Netflix vs. Cannes Saga Continues
Last year, Netflix experienced difficulties when faced with Cannes Film Festival's restrictions on what happens after a film is premiered. The international event possesses major power and influence on a filmmaker/producer's career and potential with a film. For many of these creators, Netflix has become equally as important for quickly reaching a worldwide audience. Cannes seems to recognise Netflix's growing position in the entertainment world and is doing whatever it can to maintain its status within the content release cycle.
During the 2017 Cannes Film Festival, two Netflix original films premiered, "The Meyerowitz Stories," and "Okja," and was met with disapproval from the film industry. "...reports say there was a chorus of boos from the audience when the Netflix logo appeared on screen. That’s because many players in the traditional film industry see the streaming giant as an unwelcome interloper in their business, if not an outright threat." - Fortune.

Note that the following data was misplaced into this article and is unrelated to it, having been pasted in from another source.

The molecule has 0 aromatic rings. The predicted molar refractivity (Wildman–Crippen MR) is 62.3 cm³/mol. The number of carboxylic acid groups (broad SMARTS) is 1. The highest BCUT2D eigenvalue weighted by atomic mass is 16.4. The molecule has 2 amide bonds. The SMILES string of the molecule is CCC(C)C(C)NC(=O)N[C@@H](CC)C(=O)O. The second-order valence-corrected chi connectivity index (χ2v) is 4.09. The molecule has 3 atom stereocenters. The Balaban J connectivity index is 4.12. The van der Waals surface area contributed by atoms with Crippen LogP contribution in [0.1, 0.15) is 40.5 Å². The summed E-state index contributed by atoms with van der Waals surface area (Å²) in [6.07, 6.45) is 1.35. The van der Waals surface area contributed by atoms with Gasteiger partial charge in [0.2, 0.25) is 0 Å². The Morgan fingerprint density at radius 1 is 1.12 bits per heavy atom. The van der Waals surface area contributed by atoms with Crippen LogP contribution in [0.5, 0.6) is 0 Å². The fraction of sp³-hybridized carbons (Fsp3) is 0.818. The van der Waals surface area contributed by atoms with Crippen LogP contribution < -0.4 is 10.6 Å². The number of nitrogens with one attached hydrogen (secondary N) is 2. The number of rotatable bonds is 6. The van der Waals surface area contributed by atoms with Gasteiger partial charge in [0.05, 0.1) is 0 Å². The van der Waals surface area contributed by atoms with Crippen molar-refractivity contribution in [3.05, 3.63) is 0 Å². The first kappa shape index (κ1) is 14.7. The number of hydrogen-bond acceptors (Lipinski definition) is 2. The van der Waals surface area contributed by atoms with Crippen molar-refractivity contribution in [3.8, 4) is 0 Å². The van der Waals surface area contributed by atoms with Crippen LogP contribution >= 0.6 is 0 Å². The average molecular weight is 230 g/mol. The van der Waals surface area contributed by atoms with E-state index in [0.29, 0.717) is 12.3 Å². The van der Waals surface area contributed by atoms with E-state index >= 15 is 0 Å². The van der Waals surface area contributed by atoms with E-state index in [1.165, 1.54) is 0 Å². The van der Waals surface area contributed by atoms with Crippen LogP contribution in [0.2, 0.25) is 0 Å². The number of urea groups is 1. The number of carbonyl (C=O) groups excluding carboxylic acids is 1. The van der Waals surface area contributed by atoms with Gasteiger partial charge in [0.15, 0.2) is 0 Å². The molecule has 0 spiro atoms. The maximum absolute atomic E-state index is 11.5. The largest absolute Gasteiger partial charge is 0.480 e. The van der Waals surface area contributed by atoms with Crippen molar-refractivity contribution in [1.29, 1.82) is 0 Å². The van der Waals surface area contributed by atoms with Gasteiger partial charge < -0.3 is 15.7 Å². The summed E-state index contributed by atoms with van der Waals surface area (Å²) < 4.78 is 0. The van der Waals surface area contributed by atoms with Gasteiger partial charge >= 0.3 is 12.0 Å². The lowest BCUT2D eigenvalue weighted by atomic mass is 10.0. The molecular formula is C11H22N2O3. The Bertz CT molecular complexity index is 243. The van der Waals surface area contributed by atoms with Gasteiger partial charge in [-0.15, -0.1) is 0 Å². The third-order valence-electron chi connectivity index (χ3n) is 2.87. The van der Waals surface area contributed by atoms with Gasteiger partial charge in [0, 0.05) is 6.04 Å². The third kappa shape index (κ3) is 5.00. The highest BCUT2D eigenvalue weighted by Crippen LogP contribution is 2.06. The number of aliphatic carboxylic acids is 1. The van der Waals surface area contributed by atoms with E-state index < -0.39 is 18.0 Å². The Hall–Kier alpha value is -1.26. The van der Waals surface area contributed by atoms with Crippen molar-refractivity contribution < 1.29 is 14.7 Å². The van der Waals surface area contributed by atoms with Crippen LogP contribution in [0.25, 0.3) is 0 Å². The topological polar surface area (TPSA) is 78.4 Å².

The main issue with these films is they didn't follow Cannes Film Festival's stipulation that films must be shown in French cinemas for at least three years before they are digitally distributed. Both titles went straight to Netflix.
For the upcoming Cannes Film Festival, the rules have changed and Netflix decided to pull its titles entirely. "This year, Thierry Fremaux, the festival’s artistic director, imposed a ban on movies competing for the main prizes without a theatrical release. Sarandos called the decision “completely contrary to the spirit of any film festival in the world”. - The Guardian.
Netflix is attempting to force Cannes to change its ways while placing responsibility on the festival's leadership. Ted Sarandos (Chief Content Officer, Netflix) speaks to Variety about Thierry Fremaux's (Artistic Director, Cannes), claiming their hands were tied by the festival.
"...it was not our decision to make. Thierry announced the change in their qualification rules [that] requires a film to have distribution in France to get in, which is completely contrary to the spirit of any film festival in the world. Film festivals are to help films get discovered so they can get distribution. Under those rules, we could not release our films day-and-date to the world like we’ve released nearly 100 films over the last couples of years."
With both sides not showing signs of budging, it seems this debate is only just the beginning.